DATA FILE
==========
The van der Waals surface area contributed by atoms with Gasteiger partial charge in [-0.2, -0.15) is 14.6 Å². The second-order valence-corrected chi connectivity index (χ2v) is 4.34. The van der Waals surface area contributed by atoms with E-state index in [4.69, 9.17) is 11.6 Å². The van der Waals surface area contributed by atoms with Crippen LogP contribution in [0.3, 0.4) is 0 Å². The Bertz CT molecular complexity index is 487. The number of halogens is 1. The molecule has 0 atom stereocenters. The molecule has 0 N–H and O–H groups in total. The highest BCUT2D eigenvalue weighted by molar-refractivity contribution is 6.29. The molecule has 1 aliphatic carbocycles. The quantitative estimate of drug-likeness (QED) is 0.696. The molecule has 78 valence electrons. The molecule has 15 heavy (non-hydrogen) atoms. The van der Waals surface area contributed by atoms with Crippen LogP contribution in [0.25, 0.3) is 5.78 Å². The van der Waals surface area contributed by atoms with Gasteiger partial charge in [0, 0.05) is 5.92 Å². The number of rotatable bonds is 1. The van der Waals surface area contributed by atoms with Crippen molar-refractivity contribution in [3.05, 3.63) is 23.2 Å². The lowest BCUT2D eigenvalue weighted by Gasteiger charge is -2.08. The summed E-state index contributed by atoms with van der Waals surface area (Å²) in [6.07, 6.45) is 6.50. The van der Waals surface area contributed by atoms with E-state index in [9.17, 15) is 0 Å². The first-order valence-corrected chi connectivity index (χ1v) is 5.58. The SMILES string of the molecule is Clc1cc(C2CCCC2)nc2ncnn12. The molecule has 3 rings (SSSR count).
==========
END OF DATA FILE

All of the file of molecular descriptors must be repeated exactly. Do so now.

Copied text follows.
The van der Waals surface area contributed by atoms with Gasteiger partial charge in [-0.2, -0.15) is 14.6 Å². The second-order valence-corrected chi connectivity index (χ2v) is 4.34. The van der Waals surface area contributed by atoms with E-state index in [4.69, 9.17) is 11.6 Å². The van der Waals surface area contributed by atoms with Crippen LogP contribution in [0.3, 0.4) is 0 Å². The Bertz CT molecular complexity index is 487. The number of halogens is 1. The molecule has 0 atom stereocenters. The molecule has 0 N–H and O–H groups in total. The highest BCUT2D eigenvalue weighted by molar-refractivity contribution is 6.29. The molecule has 1 aliphatic carbocycles. The quantitative estimate of drug-likeness (QED) is 0.696. The molecule has 78 valence electrons. The molecule has 15 heavy (non-hydrogen) atoms. The van der Waals surface area contributed by atoms with Crippen LogP contribution in [0.25, 0.3) is 5.78 Å². The van der Waals surface area contributed by atoms with Gasteiger partial charge in [0, 0.05) is 5.92 Å². The number of rotatable bonds is 1. The van der Waals surface area contributed by atoms with Crippen molar-refractivity contribution in [3.05, 3.63) is 23.2 Å². The lowest BCUT2D eigenvalue weighted by Gasteiger charge is -2.08. The summed E-state index contributed by atoms with van der Waals surface area (Å²) in [6.07, 6.45) is 6.50. The van der Waals surface area contributed by atoms with E-state index in [9.17, 15) is 0 Å². The first-order valence-corrected chi connectivity index (χ1v) is 5.58. The SMILES string of the molecule is Clc1cc(C2CCCC2)nc2ncnn12. The molecule has 3 rings (SSSR count).